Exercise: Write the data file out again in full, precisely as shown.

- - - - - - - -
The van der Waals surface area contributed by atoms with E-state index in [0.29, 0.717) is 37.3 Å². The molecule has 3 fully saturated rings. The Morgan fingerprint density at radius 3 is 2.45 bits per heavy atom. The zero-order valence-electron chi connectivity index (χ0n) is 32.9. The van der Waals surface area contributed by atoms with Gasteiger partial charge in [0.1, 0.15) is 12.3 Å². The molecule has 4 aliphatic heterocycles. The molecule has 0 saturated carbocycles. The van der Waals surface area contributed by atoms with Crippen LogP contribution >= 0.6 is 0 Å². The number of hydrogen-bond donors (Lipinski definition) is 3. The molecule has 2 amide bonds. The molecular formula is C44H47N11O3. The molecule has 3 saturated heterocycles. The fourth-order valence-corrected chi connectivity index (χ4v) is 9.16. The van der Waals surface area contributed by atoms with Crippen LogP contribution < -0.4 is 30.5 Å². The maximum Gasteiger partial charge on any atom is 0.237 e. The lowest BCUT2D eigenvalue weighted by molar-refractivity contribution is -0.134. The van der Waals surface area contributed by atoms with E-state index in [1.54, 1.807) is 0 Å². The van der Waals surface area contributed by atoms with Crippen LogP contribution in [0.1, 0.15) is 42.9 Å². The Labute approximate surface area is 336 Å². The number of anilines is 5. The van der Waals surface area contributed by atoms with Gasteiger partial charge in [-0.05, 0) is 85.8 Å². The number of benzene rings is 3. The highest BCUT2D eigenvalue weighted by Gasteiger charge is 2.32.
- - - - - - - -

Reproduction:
The van der Waals surface area contributed by atoms with E-state index in [0.29, 0.717) is 37.3 Å². The molecule has 3 fully saturated rings. The Morgan fingerprint density at radius 3 is 2.45 bits per heavy atom. The zero-order valence-electron chi connectivity index (χ0n) is 32.9. The van der Waals surface area contributed by atoms with Gasteiger partial charge in [0.1, 0.15) is 12.3 Å². The molecule has 4 aliphatic heterocycles. The molecule has 0 saturated carbocycles. The van der Waals surface area contributed by atoms with Crippen LogP contribution >= 0.6 is 0 Å². The number of hydrogen-bond donors (Lipinski definition) is 3. The molecule has 2 amide bonds. The molecular formula is C44H47N11O3. The molecule has 3 saturated heterocycles. The fourth-order valence-corrected chi connectivity index (χ4v) is 9.16. The van der Waals surface area contributed by atoms with Crippen LogP contribution < -0.4 is 30.5 Å². The maximum Gasteiger partial charge on any atom is 0.237 e. The lowest BCUT2D eigenvalue weighted by molar-refractivity contribution is -0.134. The van der Waals surface area contributed by atoms with E-state index in [1.54, 1.807) is 0 Å². The van der Waals surface area contributed by atoms with Crippen LogP contribution in [0.1, 0.15) is 42.9 Å². The Labute approximate surface area is 336 Å². The number of anilines is 5. The van der Waals surface area contributed by atoms with Gasteiger partial charge in [-0.05, 0) is 85.8 Å². The number of benzene rings is 3. The highest BCUT2D eigenvalue weighted by Gasteiger charge is 2.32.